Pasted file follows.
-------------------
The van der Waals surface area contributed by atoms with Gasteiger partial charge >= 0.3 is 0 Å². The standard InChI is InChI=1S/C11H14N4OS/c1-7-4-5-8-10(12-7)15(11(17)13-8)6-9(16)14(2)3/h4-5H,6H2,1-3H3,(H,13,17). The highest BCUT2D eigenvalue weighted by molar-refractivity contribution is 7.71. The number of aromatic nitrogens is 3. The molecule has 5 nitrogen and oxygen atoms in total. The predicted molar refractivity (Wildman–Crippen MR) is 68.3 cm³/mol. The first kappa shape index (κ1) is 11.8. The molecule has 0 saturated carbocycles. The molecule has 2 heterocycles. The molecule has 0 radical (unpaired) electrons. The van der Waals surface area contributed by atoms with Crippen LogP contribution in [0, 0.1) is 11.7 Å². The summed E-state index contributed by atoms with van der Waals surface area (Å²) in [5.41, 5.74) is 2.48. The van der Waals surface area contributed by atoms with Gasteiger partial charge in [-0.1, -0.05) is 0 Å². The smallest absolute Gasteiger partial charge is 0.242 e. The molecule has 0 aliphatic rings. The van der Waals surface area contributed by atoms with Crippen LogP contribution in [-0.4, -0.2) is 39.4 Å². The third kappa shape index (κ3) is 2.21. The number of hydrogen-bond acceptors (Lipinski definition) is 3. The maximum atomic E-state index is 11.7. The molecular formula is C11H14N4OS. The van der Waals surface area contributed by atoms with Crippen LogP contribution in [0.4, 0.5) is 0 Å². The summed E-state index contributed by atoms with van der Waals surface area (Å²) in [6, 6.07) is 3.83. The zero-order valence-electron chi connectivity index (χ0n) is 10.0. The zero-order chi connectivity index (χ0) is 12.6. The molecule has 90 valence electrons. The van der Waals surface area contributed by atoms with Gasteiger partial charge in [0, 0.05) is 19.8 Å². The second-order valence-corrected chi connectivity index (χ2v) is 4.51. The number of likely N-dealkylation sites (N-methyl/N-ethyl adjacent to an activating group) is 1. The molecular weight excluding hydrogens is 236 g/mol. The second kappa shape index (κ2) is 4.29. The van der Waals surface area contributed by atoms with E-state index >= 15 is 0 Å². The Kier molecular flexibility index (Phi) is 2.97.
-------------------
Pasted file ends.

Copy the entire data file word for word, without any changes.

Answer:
The van der Waals surface area contributed by atoms with Gasteiger partial charge >= 0.3 is 0 Å². The standard InChI is InChI=1S/C11H14N4OS/c1-7-4-5-8-10(12-7)15(11(17)13-8)6-9(16)14(2)3/h4-5H,6H2,1-3H3,(H,13,17). The highest BCUT2D eigenvalue weighted by molar-refractivity contribution is 7.71. The number of aromatic nitrogens is 3. The molecule has 5 nitrogen and oxygen atoms in total. The predicted molar refractivity (Wildman–Crippen MR) is 68.3 cm³/mol. The first kappa shape index (κ1) is 11.8. The molecule has 0 saturated carbocycles. The molecule has 2 heterocycles. The molecule has 0 radical (unpaired) electrons. The van der Waals surface area contributed by atoms with Crippen LogP contribution in [0, 0.1) is 11.7 Å². The summed E-state index contributed by atoms with van der Waals surface area (Å²) in [5.41, 5.74) is 2.48. The van der Waals surface area contributed by atoms with Gasteiger partial charge in [-0.1, -0.05) is 0 Å². The smallest absolute Gasteiger partial charge is 0.242 e. The molecule has 0 aliphatic rings. The van der Waals surface area contributed by atoms with Crippen LogP contribution in [-0.4, -0.2) is 39.4 Å². The third kappa shape index (κ3) is 2.21. The number of hydrogen-bond acceptors (Lipinski definition) is 3. The maximum atomic E-state index is 11.7. The molecular formula is C11H14N4OS. The van der Waals surface area contributed by atoms with Crippen LogP contribution in [0.4, 0.5) is 0 Å². The summed E-state index contributed by atoms with van der Waals surface area (Å²) in [6, 6.07) is 3.83. The zero-order valence-electron chi connectivity index (χ0n) is 10.0. The zero-order chi connectivity index (χ0) is 12.6. The molecule has 90 valence electrons. The van der Waals surface area contributed by atoms with Gasteiger partial charge in [0, 0.05) is 19.8 Å². The second-order valence-corrected chi connectivity index (χ2v) is 4.51. The number of likely N-dealkylation sites (N-methyl/N-ethyl adjacent to an activating group) is 1. The molecular weight excluding hydrogens is 236 g/mol. The second kappa shape index (κ2) is 4.29. The van der Waals surface area contributed by atoms with E-state index >= 15 is 0 Å². The Kier molecular flexibility index (Phi) is 2.97.